This year feels different. I think Murray will win, but I wouldn’t bet on it.

The two QBs have had similar years, but Murray’s been better lately.

In Bama’s 13 games, Tagovailoa’s been great in 10. Twice in November, in wins against LSU and Mississippi State, he was between fine and pretty good. And in the SEC Championship against Georgia, he was horrible. Injuries certainly played a role, but he went 10-of-25 for 164 yards, a touchdown, and two interceptions (making up half his season total of INTs). Backup Jalen Hurts won the game for Bama after Tagovailoa exited injured in the fourth.

Meanwhile, Murray’s had a similar season. In Oklahoma’s 13 games, he’s been through-the-roof awesome 10 times and merely “good” three times, with no games nearly as bad as the one Tagovailoa put up against Georgia. It seemed like they were getting closer when Murray had 478 total yards and four total TDs in a Week 13 barnburner at West Virginia. And it definitely seemed like the gap was tightening when Murray had a flawless, three-TD Big 12 Championship on the same day Tagovailoa was having his worst outing.

Murray has a 206 passer rating. Tagovailoa’s at 202. Both of those are slated to break Baker Mayfield’s all-time record of 198.9, set last year (and previously set by Mayfield in 2016). Nobody else is above 176 this year. Murray and Tagovailoa also lapping the field in yards per throw at 11.9 and 11.4, respectively, with nobody else beating 10.0.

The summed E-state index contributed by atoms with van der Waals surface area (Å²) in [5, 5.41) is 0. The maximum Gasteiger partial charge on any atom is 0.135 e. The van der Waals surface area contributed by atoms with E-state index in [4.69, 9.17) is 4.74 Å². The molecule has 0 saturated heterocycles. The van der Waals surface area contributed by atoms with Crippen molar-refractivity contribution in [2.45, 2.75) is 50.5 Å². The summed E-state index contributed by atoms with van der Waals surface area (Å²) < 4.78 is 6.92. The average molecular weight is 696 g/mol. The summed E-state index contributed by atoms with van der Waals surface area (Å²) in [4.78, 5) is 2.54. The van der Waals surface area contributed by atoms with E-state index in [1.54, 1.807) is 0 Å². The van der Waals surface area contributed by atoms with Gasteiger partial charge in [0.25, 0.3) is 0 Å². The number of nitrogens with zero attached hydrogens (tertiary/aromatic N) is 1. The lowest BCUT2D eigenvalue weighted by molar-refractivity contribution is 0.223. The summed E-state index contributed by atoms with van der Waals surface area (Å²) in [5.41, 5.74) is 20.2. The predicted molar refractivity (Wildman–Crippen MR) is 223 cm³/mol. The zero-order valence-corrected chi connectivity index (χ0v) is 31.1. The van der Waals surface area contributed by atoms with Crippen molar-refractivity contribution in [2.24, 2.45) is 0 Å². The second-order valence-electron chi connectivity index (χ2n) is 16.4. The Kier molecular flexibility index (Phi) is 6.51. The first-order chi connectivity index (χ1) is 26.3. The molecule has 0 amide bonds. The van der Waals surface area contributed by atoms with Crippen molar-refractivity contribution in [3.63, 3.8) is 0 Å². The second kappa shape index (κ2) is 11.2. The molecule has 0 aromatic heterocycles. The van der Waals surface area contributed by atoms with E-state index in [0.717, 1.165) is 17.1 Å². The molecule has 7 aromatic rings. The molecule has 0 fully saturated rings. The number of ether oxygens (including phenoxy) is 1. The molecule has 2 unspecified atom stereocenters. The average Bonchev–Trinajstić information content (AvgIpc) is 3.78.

The biggest difference in their numbers comes on the ground. Lincoln Riley’s made Murray a big part of his running game, especially since star back Rodney Anderson was lost for the season in Week 2. Not counting sacks, Murray has 108 carries for 982 yards (a 9.1-yard average) and 11 scores. Bama’s chosen to keep Tagovailoa cleaner, running him 37 times for 289 yards and five TDs. That’s a 7.8-yard average, but it’s not close to Murray’s line.

Personally, I cast one award vote for Tagovailoa over Murray, because Bama’s QB has done it against more challenging defenses.

That was for the Davey O’Brien Award, for the best QB in the country. I’m a voter for that one but not the Heisman, though I would’ve made the same Heisman vote.

I had a hard time picking between the two. Murray has bigger raw numbers, but in the passing game in particular, it’s best to grade the two QBs on efficiency stats because of how often Tagovailoa’s been yanked early. Murray’s numbers there are every so slightly better, but Tagovailoa’s have come against notably (though not hugely) better defenses.

The average Alabama opponent this year ranks 59th in Defensive S&P+. The average OU opponent is 71st. Those Bama figures don’t include The Citadel, an FCS team, so let’s cut out OU’s worst opponent, No. 103 UCLA, and the average number for OU goes up to 69.

It’s not a huge difference. Anyone who claims Tagovailoa has been playing way harder competition than Murray is lying to you or speaking in stereotypes about the SEC and Big 12. But in an incredibly close race, quality of opposition put Tagovailoa over the top for me.